Our cautionary folktales, such as those she related that night, warn of the temperamental forces that supposedly lie trapped in fragile receptacles waiting to be freed by the unsuspecting, their size concealing dangerous abilities and unquenchable appetites. Of West African origin, according to the late Guyanese linguist and lexicographer, Dr Richard Allsopp, the word ‘baccoo’ stems from ‘ba-ku’ meaning death/corpse and led to the Saramaccan ‘bakulu,’ a dwarf-spirit. The ‘baccoo’ is “an active, wicked spirit believed to take the form of some small, living, partly human being that must be kept in a bottle and may be commanded either to bring its owner great wealth or to do harm to other persons,” explained the Creole expert in his “Dictionary of Caribbean English Usage.”

With an unexplained lust for the plump bacuba or red-skinned bananas belonging to the Cavendish group, and fresh milk, the creature often misbehaves by abruptly moving items, pelting homes with rocks and causing general mayhem. Suspicious displays of excess gold and sudden riches are put down to a well-fed ‘baccoo’ but since they tend to be mischievous, intelligent and deceitful, the infernal beings shapeshift, tormenting and destroying their owners when the mood, madness and hunger strike. These days, besides the usual prawns and fish, local seas are finally revealing deep-down troves of treasures tens of millions of years old that could bring unimagined wealth to an unprepared nation, one of the most impoverished in the hemisphere.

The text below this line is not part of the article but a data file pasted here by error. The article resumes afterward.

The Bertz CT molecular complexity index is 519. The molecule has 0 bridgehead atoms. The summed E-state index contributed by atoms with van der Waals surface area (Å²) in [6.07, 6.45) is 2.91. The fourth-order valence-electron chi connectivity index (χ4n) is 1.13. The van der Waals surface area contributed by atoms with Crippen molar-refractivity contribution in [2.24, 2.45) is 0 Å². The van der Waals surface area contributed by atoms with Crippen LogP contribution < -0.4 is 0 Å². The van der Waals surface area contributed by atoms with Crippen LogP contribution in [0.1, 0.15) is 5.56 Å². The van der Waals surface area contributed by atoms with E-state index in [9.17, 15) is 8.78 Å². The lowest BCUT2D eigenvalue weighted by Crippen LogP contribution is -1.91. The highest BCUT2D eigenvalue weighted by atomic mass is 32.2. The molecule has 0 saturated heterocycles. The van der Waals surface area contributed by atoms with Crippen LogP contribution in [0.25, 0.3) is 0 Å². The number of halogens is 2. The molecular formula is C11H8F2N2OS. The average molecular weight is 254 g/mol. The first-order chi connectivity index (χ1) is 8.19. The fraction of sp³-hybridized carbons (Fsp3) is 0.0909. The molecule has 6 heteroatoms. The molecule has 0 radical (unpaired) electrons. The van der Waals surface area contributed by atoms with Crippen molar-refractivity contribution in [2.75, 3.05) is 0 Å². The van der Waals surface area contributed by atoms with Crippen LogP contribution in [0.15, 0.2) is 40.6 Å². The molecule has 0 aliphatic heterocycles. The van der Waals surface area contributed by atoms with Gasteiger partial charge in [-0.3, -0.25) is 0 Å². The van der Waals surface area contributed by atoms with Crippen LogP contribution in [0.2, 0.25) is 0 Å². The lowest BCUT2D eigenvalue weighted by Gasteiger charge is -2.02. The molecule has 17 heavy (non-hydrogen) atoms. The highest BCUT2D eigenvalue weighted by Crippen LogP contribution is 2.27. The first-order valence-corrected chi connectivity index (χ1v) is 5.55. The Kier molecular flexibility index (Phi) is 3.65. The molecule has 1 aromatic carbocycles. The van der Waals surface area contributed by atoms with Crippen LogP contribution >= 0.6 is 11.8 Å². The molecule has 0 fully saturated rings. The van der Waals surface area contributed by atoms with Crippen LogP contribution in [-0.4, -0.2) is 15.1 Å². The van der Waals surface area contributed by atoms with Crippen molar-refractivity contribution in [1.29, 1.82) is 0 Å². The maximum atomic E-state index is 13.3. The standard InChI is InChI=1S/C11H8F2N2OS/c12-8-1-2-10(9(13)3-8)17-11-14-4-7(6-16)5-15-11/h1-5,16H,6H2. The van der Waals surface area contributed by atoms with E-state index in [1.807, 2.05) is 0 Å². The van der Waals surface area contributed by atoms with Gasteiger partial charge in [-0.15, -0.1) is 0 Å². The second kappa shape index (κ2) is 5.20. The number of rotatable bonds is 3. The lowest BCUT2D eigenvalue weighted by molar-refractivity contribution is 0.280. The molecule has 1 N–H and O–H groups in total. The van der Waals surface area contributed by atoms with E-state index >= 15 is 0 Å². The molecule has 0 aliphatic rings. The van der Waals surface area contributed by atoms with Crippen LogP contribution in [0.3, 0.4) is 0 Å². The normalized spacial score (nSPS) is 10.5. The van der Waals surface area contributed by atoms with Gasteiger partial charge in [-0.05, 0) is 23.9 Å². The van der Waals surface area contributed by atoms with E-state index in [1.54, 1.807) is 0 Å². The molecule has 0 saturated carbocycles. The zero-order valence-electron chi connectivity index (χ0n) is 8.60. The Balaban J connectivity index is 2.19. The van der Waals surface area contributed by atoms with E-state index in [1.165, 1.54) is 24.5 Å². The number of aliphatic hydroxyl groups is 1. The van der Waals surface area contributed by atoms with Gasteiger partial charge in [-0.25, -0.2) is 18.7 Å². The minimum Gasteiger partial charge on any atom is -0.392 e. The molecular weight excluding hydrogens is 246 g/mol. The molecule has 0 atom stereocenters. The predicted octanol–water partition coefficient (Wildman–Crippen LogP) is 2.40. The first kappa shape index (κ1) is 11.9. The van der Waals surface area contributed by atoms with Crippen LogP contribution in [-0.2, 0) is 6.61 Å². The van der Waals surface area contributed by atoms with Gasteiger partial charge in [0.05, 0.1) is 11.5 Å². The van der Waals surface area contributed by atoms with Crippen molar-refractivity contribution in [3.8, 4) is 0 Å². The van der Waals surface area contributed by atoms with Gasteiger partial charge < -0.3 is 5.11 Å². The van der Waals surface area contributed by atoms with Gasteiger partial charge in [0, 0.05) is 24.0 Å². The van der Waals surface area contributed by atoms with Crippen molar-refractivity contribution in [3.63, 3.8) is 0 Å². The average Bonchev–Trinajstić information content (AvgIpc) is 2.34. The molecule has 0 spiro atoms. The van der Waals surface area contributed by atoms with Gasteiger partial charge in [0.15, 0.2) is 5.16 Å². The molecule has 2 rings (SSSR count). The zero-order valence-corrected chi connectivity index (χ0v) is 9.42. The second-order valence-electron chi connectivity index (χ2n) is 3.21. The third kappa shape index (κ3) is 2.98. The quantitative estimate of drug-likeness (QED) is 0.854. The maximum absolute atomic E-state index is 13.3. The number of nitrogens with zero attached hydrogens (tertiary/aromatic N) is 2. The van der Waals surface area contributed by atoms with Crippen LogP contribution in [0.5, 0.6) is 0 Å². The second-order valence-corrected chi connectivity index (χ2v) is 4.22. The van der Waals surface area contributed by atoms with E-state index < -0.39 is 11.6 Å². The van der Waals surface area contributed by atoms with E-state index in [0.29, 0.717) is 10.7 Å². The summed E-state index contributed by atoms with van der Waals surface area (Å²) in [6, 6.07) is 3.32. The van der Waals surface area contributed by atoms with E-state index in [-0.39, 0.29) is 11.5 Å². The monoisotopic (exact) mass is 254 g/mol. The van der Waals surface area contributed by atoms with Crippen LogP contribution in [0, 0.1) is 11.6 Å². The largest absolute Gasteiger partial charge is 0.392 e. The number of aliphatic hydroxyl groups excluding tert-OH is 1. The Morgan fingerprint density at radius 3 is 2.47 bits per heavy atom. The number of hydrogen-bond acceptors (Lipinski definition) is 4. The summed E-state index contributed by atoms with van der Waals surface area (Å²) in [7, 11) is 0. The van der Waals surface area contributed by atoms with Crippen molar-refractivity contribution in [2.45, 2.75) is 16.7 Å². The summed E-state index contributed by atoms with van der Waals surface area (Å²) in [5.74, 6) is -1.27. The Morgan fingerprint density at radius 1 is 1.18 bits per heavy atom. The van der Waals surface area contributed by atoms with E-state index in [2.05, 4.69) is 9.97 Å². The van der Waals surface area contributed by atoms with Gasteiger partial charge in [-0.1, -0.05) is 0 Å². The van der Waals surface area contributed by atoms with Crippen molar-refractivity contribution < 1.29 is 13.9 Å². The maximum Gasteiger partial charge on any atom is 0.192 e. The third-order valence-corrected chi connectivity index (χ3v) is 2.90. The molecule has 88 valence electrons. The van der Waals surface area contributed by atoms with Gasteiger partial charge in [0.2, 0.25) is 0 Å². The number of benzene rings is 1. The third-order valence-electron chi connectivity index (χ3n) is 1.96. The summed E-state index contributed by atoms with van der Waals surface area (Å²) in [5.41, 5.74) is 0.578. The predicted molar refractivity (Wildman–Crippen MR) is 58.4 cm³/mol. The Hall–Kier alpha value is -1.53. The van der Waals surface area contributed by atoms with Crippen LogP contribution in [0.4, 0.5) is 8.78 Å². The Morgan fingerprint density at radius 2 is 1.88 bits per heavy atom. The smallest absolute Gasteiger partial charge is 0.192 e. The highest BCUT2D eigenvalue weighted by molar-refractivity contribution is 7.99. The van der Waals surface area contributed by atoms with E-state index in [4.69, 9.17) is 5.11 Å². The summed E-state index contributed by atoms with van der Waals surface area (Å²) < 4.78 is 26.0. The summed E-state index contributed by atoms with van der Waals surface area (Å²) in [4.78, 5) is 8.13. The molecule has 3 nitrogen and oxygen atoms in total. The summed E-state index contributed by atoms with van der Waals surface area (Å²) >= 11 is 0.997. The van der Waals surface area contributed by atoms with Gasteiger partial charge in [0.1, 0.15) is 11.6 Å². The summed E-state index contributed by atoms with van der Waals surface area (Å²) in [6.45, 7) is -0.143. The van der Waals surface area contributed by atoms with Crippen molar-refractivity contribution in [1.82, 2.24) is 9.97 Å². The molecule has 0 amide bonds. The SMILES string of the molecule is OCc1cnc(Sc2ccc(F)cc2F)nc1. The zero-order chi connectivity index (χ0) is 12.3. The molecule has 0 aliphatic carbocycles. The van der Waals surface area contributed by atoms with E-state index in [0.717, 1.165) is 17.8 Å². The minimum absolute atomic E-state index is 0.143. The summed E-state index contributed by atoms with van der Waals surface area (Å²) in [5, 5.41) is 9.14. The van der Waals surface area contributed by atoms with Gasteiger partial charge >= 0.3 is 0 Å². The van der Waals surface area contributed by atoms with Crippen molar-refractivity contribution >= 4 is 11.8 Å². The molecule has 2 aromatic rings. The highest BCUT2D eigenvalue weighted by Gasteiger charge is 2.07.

The oil ‘baccoo’ is out. Mr Big, in this case, is the savvy pack leader, the Texas based giant ExxonMobil (XOM), among the world’s largest publicly traded international energy companies, which is pinning its hopes on Guyana for a revival. The firm’s astonishing exploration success in just the last few years has made the Guyana basin an exciting ‘Oil Dorado’ drawing the industry’s most prominent firms to snap up coveted acreage. In May 2015, the XOM-led consortium announced its first ‘significant’ find after a decades-long search with the Liza-1 well in the lucrative and huge 6.6M acre Stabroek Block yielding high-quality oil-bearing sandstone reservoirs, about 120 miles offshore.